__________________
Broken Leg Brewery
Giving beer a leg to stand on since 2006
Yooper is offline
 
Reply With Quote Quick reply to this message
Old 11-05-2013, 09:31 PM   #4
freisste
Feedback Score: 0 reviews
Recipes 
 
Join Date: Sep 2012
Location: Ann Arbor, Michigan
Posts: 2,336
Liked 289 Times on 241 Posts

Default

Quote:
Originally Posted by Yooper
That's one of the issues with 22 oz bottles, if you don't have a 22 oz glass. Pour your beer in one motion, into a pitcher or something if it won't fit in the glass. The "up and down" of starting and stopping and restarting the pour made the sediment from the bottom resuspend in the glass/beer. Maybe more time in the fermenter next time, and more careful racking to avoid picking up trub, will make a cleaner less trub-filled brew going into the bottling bucket next time. And that will mean less trub in the bottle.
+1 to everything she said.

Also, did the glass on the left taste bad or only the one on the right? If only the one on the right, no issues, just be more careful. If it was also the one on the left, we will need a little more info to determine where you are getting weird flavors.
__________________
freisste is online now
 
Reply With Quote Quick reply to this message
Old 11-06-2013, 01:54 PM   #5
BrosBrews
Feedback Score: 0 reviews
Recipes 
 
Join Date: Jun 2013
Posts: 3
Default

Quote:
Originally Posted by freisste View Post
+1 to everything she said.

Also, did the glass on the left taste bad or only the one on the right? If only the one on the right, no issues, just be more careful. If it was also the one on the left, we will need a little more info to determine where you are getting weird flavors.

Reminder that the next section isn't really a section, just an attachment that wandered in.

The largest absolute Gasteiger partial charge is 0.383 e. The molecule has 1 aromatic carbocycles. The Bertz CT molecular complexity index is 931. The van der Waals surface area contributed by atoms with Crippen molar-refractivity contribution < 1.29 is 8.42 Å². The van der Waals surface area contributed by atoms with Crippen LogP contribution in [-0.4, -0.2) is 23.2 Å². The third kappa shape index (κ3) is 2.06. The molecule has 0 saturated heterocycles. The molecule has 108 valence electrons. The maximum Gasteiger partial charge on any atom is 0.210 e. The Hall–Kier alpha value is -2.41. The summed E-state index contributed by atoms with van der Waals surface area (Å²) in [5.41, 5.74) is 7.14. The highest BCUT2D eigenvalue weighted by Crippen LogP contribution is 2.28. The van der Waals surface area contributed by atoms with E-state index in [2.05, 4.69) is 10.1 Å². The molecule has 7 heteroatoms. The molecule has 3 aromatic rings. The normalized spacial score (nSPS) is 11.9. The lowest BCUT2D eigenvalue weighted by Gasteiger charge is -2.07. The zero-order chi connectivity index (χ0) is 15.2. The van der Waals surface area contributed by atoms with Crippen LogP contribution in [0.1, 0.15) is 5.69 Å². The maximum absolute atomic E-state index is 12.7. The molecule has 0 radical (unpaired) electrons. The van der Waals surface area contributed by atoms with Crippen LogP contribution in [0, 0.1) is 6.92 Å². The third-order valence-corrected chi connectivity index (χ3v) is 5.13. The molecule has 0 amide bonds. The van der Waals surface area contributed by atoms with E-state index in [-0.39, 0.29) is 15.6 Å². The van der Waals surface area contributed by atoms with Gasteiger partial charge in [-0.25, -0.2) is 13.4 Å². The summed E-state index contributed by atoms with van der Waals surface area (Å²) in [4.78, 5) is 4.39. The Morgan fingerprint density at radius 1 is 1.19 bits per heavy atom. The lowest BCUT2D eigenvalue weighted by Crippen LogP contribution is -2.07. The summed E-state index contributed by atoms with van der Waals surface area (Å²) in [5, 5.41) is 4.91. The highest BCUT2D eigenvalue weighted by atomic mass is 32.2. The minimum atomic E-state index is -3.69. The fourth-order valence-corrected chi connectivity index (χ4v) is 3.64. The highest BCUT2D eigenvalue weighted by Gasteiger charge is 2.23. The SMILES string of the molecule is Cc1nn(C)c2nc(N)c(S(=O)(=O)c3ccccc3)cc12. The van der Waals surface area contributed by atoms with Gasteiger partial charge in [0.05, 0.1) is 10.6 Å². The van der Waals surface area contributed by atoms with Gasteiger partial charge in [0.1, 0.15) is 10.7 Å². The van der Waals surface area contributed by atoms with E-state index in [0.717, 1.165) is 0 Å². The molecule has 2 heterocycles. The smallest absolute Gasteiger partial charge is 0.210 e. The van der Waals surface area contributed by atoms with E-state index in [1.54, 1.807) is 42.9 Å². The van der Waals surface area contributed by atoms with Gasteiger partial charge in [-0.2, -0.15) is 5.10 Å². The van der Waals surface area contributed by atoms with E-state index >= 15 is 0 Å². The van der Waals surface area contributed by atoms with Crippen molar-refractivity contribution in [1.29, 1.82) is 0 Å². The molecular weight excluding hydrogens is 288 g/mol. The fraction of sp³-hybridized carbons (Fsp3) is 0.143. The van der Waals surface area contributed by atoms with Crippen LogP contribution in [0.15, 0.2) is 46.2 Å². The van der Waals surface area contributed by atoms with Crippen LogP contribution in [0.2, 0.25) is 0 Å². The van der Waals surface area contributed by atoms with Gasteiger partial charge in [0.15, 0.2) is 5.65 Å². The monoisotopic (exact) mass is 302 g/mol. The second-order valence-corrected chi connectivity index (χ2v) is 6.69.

The glass on the left tasted O.K. The ale came out quite spicey with something to be desired in terms of hop flavor. If I were to do it over again I would ditch the can of pumpkin and use a low AAU hop in addition to the 1 oz. of Northern Brewer I used. Personally, I think that relying on pumpkin pie spice and vanilla extract may work just fine for a pumpkin style brew.
__________________
BrosBrews is offline
 
Reply With Quote Quick reply to this message
Old 11-06-2013, 09:31 PM   #6
Adrenaline-Junkie
HBT_SUPPORTER.png
Feedback Score: 0 reviews
Recipes 
 
Join Date: Nov 2012
Posts: 151
Liked 12 Times on 10 Posts

Default

It just looks like you managed to get a ton of sediment and stuff into your bottles. I would suggest letting your brews ferment a bit longer to let things settle out and when you transfer to a bucket to bottle be careful not to suck up the yeast and stuff from the bottom. I did a pumpkin pie ale as well recently and when you add a bunch of stuff to the wort you have to let it all settle out or itll show up in the bottle/glass at some point.

__________________
Adrenaline-Junkie is offline
 
Reply With Quote Quick reply to this message
Old 11-06-2013, 09:54 PM   #7
CJPala09
Feedback Score: 0 reviews
Recipes 
 
Join Date: Dec 2009
Location: , Connecticut
Posts: 26
Likes Given: 3

Default

Did you do a "tertiary fermentation" in order to allow the pumpkin sediment to drop??